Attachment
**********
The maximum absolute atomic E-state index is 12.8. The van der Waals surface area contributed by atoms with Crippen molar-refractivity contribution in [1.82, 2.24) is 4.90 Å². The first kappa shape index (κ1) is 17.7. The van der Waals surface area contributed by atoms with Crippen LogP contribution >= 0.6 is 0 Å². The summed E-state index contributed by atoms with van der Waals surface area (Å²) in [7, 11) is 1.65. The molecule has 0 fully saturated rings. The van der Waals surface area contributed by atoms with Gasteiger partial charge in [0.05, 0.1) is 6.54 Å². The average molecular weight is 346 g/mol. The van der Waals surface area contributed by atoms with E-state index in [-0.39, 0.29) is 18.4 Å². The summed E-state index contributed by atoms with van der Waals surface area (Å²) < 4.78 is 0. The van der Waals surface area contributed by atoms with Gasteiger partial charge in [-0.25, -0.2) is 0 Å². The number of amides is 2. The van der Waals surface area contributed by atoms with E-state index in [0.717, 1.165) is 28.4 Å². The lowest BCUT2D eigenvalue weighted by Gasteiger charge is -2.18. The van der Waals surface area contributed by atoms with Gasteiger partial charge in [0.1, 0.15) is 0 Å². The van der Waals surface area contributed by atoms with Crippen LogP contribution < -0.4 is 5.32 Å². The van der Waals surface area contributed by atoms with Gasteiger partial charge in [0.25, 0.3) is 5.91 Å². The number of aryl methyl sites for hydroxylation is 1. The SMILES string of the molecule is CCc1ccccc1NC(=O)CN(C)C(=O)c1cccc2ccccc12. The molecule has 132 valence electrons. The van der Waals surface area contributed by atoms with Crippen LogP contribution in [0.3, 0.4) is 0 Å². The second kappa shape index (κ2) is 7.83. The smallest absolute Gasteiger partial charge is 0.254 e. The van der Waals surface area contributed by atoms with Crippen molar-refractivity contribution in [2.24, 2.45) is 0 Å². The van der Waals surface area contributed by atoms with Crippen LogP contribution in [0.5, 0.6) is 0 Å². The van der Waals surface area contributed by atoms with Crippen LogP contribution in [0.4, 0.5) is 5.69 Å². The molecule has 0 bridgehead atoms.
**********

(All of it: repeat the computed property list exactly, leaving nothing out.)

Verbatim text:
The maximum absolute atomic E-state index is 12.8. The van der Waals surface area contributed by atoms with Crippen molar-refractivity contribution in [1.82, 2.24) is 4.90 Å². The first kappa shape index (κ1) is 17.7. The van der Waals surface area contributed by atoms with Crippen LogP contribution >= 0.6 is 0 Å². The summed E-state index contributed by atoms with van der Waals surface area (Å²) in [7, 11) is 1.65. The molecule has 0 fully saturated rings. The van der Waals surface area contributed by atoms with Gasteiger partial charge in [0.05, 0.1) is 6.54 Å². The average molecular weight is 346 g/mol. The van der Waals surface area contributed by atoms with E-state index in [-0.39, 0.29) is 18.4 Å². The summed E-state index contributed by atoms with van der Waals surface area (Å²) < 4.78 is 0. The van der Waals surface area contributed by atoms with Gasteiger partial charge in [-0.25, -0.2) is 0 Å². The number of amides is 2. The van der Waals surface area contributed by atoms with E-state index in [0.717, 1.165) is 28.4 Å². The lowest BCUT2D eigenvalue weighted by Gasteiger charge is -2.18. The van der Waals surface area contributed by atoms with Gasteiger partial charge in [0.1, 0.15) is 0 Å². The van der Waals surface area contributed by atoms with Crippen LogP contribution < -0.4 is 5.32 Å². The van der Waals surface area contributed by atoms with Gasteiger partial charge in [0.25, 0.3) is 5.91 Å². The number of aryl methyl sites for hydroxylation is 1. The SMILES string of the molecule is CCc1ccccc1NC(=O)CN(C)C(=O)c1cccc2ccccc12. The molecule has 132 valence electrons. The van der Waals surface area contributed by atoms with Crippen LogP contribution in [0.3, 0.4) is 0 Å². The second kappa shape index (κ2) is 7.83. The smallest absolute Gasteiger partial charge is 0.254 e. The van der Waals surface area contributed by atoms with Crippen molar-refractivity contribution in [2.24, 2.45) is 0 Å². The van der Waals surface area contributed by atoms with Crippen LogP contribution in [0.5, 0.6) is 0 Å². The van der Waals surface area contributed by atoms with Crippen LogP contribution in [0.4, 0.5) is 5.69 Å². The molecule has 0 bridgehead atoms.